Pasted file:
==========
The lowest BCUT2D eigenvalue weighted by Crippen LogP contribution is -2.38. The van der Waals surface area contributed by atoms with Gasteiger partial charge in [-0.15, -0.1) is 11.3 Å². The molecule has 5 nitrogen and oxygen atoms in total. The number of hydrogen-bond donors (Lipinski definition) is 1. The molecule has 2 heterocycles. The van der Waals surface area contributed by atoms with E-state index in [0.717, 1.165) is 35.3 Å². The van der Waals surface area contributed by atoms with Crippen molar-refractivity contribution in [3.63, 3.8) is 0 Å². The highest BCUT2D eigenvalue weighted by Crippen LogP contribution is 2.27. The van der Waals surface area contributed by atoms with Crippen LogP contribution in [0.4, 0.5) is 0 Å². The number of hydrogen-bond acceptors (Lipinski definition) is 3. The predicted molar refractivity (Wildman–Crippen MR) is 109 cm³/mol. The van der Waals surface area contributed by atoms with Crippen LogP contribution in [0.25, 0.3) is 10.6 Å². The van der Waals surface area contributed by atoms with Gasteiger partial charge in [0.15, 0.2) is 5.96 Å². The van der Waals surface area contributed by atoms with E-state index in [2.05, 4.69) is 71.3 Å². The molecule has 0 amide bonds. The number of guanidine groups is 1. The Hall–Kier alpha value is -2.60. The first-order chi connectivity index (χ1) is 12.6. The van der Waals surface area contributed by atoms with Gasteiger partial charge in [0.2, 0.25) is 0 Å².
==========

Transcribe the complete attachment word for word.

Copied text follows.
The lowest BCUT2D eigenvalue weighted by Crippen LogP contribution is -2.38. The van der Waals surface area contributed by atoms with Gasteiger partial charge in [-0.15, -0.1) is 11.3 Å². The molecule has 5 nitrogen and oxygen atoms in total. The number of hydrogen-bond donors (Lipinski definition) is 1. The molecule has 2 heterocycles. The van der Waals surface area contributed by atoms with E-state index in [0.717, 1.165) is 35.3 Å². The van der Waals surface area contributed by atoms with Crippen molar-refractivity contribution in [3.63, 3.8) is 0 Å². The highest BCUT2D eigenvalue weighted by Crippen LogP contribution is 2.27. The van der Waals surface area contributed by atoms with Crippen LogP contribution in [0.4, 0.5) is 0 Å². The number of hydrogen-bond acceptors (Lipinski definition) is 3. The predicted molar refractivity (Wildman–Crippen MR) is 109 cm³/mol. The van der Waals surface area contributed by atoms with Crippen LogP contribution in [0.25, 0.3) is 10.6 Å². The van der Waals surface area contributed by atoms with Gasteiger partial charge in [0.15, 0.2) is 5.96 Å². The van der Waals surface area contributed by atoms with E-state index in [2.05, 4.69) is 71.3 Å². The molecule has 0 amide bonds. The number of guanidine groups is 1. The Hall–Kier alpha value is -2.60. The first-order chi connectivity index (χ1) is 12.6. The van der Waals surface area contributed by atoms with Gasteiger partial charge in [0.2, 0.25) is 0 Å².